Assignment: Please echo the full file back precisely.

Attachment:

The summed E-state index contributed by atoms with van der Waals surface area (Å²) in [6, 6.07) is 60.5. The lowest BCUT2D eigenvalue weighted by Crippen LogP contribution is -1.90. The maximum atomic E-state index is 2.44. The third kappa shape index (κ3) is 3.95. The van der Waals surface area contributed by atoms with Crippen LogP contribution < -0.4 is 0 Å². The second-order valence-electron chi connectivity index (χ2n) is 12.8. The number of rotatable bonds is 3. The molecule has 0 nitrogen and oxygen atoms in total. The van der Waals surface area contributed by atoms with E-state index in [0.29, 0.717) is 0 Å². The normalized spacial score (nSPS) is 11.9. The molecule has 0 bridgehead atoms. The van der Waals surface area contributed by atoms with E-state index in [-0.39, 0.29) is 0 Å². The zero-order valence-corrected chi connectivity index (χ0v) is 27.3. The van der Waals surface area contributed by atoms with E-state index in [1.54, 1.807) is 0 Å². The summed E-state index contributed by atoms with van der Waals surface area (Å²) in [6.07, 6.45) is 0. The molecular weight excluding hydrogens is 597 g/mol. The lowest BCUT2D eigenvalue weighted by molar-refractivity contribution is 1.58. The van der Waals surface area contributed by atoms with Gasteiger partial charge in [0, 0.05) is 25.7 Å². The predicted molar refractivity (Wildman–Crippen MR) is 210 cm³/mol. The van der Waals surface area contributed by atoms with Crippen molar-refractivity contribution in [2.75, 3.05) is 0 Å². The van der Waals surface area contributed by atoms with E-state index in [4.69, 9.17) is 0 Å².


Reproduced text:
The summed E-state index contributed by atoms with van der Waals surface area (Å²) in [6, 6.07) is 60.5. The lowest BCUT2D eigenvalue weighted by Crippen LogP contribution is -1.90. The maximum atomic E-state index is 2.44. The third kappa shape index (κ3) is 3.95. The van der Waals surface area contributed by atoms with Crippen LogP contribution < -0.4 is 0 Å². The second-order valence-electron chi connectivity index (χ2n) is 12.8. The number of rotatable bonds is 3. The molecule has 0 nitrogen and oxygen atoms in total. The van der Waals surface area contributed by atoms with E-state index in [0.29, 0.717) is 0 Å². The normalized spacial score (nSPS) is 11.9. The molecule has 0 bridgehead atoms. The van der Waals surface area contributed by atoms with E-state index in [-0.39, 0.29) is 0 Å². The zero-order valence-corrected chi connectivity index (χ0v) is 27.3. The van der Waals surface area contributed by atoms with E-state index in [1.54, 1.807) is 0 Å². The summed E-state index contributed by atoms with van der Waals surface area (Å²) in [6.07, 6.45) is 0. The molecular weight excluding hydrogens is 597 g/mol. The lowest BCUT2D eigenvalue weighted by molar-refractivity contribution is 1.58. The van der Waals surface area contributed by atoms with Gasteiger partial charge in [0, 0.05) is 25.7 Å². The predicted molar refractivity (Wildman–Crippen MR) is 210 cm³/mol. The van der Waals surface area contributed by atoms with Crippen molar-refractivity contribution in [2.75, 3.05) is 0 Å². The van der Waals surface area contributed by atoms with E-state index in [4.69, 9.17) is 0 Å².